Last month we shared with you some basics about U.S. copyright law. Today we’re continuing to answer some of your frequently asked copyright questions in this month’s edition of Copyright Conundrums. We’re going over some more basics to help you better understand just how copyright works.
Q: How does copyright work?
A: Copyright owners have an exclusive right to their work, with some exceptions (see below). Before we use work protected by someone else’s exclusive right, we must obtain the owner’s permission (a “license” in legalese; we’ll be covering permissions in a future edition of Copyright Conundrums). When permission is given the copyright owner is granting a license to exercise the copyright owner’s exclusive rights.
Q: Are copyrights unlimited?
A: Copyrights are not unlimited. Copyright law does allow for the fair use of any work for educational, scholarly, and informational purposes, which promotes the sharing of information and ideas. Other exceptions may also apply (see below). Copyrights are also not unlimited when it comes to duration; in the U.S., your copyright is in effect for 70 years after your death (this can vary in other countries).
Q: What does my copyright allow me to do?
A: A copyright owner has the exclusive rights to do or to license others to do any of the following:
- reproduce or make copies of their work
- prepare derivative works based on their work
- sell, rent, or lease copies of their work
- perform their work publicly
- display their work publicly (e.g., images, videos)
- perform their work by a digital audio transmission (g., sound recordings)
Q: What are some exceptions to copyright?
A: There are several exceptions to copyright, including:
(1) Face-to-face Teaching:
- Pursuant to United States Code, Title 17, Section 110(1), members of the University of Central Florida community may publicly display and perform the copyrighted works of other people during face-to-face teaching activities*
- Basically, U.S. copyright law allows for performance and display of any kind of copyrighted work, and even a complete work, as part of face-to-face instruction
*From: Use of Copyrighted Material, UCF Vice President and General Counsel’s office; Available: http://policies.ucf.edu/documents/2-103.1UseOfCopyrightedMaterial.pdf
- Here is what Title 17, Section 110(1) states:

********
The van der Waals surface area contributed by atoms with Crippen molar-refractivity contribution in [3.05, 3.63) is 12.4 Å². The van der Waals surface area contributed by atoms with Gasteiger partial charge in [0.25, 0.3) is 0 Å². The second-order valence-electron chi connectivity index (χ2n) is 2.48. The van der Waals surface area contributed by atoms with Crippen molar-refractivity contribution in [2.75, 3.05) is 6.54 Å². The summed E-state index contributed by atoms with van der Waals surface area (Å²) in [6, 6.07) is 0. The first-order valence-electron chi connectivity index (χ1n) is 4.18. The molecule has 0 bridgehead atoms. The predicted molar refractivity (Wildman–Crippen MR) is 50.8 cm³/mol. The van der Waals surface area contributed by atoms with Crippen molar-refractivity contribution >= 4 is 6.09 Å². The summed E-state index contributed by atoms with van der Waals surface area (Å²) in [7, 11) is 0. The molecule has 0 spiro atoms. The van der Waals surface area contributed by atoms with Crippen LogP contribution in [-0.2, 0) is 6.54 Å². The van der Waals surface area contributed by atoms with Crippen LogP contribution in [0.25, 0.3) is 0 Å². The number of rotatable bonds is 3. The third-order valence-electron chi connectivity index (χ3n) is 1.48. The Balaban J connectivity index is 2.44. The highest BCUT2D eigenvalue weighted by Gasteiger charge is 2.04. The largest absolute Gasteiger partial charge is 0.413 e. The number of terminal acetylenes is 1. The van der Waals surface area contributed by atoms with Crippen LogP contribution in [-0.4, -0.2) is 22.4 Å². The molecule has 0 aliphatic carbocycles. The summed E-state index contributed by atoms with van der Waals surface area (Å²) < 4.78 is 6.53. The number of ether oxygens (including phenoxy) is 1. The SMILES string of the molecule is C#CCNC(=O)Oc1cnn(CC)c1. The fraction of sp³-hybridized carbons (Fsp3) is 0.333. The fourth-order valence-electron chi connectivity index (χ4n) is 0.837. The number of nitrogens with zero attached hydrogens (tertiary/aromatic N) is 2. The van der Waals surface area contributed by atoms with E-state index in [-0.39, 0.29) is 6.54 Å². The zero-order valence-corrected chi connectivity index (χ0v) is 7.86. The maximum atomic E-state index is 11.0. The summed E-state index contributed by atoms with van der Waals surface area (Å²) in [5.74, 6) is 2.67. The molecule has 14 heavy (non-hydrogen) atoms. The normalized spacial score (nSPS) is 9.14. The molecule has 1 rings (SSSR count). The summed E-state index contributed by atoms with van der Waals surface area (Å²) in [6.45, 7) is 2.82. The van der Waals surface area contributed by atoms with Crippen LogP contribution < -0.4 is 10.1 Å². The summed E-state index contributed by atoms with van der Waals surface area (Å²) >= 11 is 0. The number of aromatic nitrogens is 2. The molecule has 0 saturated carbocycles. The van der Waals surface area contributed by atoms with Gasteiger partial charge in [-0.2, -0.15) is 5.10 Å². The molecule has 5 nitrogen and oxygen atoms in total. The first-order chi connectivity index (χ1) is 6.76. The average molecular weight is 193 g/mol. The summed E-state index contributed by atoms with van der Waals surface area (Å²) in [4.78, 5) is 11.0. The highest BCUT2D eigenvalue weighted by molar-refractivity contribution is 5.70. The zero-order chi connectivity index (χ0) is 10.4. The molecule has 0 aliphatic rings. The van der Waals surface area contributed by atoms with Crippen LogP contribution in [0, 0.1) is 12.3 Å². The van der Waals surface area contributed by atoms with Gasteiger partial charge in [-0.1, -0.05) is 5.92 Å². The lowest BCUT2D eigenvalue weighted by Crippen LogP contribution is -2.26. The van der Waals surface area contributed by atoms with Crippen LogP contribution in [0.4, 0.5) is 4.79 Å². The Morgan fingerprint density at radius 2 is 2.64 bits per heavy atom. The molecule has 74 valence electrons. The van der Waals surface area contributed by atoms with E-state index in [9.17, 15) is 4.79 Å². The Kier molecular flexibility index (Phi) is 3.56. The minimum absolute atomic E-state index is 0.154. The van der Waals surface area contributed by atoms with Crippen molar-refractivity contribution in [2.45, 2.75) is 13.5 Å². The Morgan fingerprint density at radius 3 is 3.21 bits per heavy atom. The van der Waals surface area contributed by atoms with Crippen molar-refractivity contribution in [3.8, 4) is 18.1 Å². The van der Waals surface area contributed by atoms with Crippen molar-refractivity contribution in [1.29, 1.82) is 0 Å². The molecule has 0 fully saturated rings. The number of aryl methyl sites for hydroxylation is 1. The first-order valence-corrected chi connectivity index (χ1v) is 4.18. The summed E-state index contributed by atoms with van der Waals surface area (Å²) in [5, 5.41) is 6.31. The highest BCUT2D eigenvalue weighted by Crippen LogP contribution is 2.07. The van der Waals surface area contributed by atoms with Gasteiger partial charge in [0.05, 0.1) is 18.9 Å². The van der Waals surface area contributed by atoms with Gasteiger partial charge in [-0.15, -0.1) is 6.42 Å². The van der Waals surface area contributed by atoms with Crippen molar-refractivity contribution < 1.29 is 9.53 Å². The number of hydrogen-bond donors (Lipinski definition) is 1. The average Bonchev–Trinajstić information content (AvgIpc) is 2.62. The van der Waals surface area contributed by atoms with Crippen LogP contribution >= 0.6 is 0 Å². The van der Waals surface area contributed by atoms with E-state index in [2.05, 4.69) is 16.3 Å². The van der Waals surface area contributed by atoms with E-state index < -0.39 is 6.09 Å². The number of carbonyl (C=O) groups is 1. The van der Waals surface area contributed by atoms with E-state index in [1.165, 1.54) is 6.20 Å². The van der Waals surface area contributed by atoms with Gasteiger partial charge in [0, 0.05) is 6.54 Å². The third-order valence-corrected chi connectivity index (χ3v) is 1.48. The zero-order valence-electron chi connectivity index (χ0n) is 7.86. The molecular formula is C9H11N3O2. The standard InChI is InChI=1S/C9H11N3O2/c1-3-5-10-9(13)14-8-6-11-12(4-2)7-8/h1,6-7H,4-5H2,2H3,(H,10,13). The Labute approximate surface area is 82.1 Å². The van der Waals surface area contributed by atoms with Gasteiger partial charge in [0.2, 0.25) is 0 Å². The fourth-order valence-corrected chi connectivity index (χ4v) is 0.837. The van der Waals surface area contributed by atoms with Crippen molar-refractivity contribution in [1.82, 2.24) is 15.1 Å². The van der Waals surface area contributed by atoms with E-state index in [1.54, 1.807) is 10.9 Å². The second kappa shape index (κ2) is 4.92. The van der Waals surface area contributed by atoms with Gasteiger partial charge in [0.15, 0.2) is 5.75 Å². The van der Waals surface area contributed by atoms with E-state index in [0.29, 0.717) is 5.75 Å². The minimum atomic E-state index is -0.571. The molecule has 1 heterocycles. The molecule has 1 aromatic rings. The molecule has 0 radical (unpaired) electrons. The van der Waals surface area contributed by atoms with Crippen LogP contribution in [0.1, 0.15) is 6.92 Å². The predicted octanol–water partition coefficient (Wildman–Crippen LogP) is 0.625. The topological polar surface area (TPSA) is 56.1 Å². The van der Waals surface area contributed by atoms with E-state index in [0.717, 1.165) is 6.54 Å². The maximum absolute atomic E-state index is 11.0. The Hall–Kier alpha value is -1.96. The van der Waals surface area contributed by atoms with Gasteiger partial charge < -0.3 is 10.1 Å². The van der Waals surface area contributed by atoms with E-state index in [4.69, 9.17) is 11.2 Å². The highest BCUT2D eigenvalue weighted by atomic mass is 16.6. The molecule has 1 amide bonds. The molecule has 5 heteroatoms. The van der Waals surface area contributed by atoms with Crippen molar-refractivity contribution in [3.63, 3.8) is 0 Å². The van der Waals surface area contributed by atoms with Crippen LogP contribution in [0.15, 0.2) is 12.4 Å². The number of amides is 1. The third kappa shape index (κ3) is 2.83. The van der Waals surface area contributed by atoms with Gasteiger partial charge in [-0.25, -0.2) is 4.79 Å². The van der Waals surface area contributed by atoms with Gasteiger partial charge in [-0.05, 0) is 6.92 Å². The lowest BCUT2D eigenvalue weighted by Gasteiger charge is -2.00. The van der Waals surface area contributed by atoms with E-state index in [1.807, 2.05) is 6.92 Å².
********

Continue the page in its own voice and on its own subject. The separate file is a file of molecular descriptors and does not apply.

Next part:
The following are NOT infringements of copyright:
- (1) performance or display of a work by instructors or pupils in the course of face-to-face teaching activities of a nonprofit educational institution, in a classroom or similar place devoted to instruction, unless, in the case of a motion picture or other audiovisual work, the performance, or the display of individual images, is given by means of a copy that was not lawfully made under this title, and that the person responsible for the performance knew or had reason to believe was not lawfully made;
- From: http://www.copyright.gov/title17/92chap1.html#110
(2) Technology, Education, and Copyright Harmonization Act of 2002 (“TEACH”) Act:
- certain transmissions of copyrighted works in distance education are permitted (subject to certain, VERY specific limitations)
- this is a very specific exception in U.S. copyright law that’s intended to facilitate online teaching
- Read more here: http://copyright.gov/docs/regstat031301.html
(3) Fair Use:
- As explained above, copyright law does allow for the fair use of any work for educational, scholarly, and informational purposes in order to promote the sharing of information and ideas
- We will be discussing Fair Use in detail in a future installment of Copyright Conundrums
Stay tuned next month for more answers to your copyright questions. Remember, the information provided here does not constitute legal advice and should not substitute for actual legal advice. For more copyright information, please see the copyright guide provided by UCF’s John C. Hitt Library, which contains links to copyright policies from the UCF Office of the General Counsel, or copyright.gov.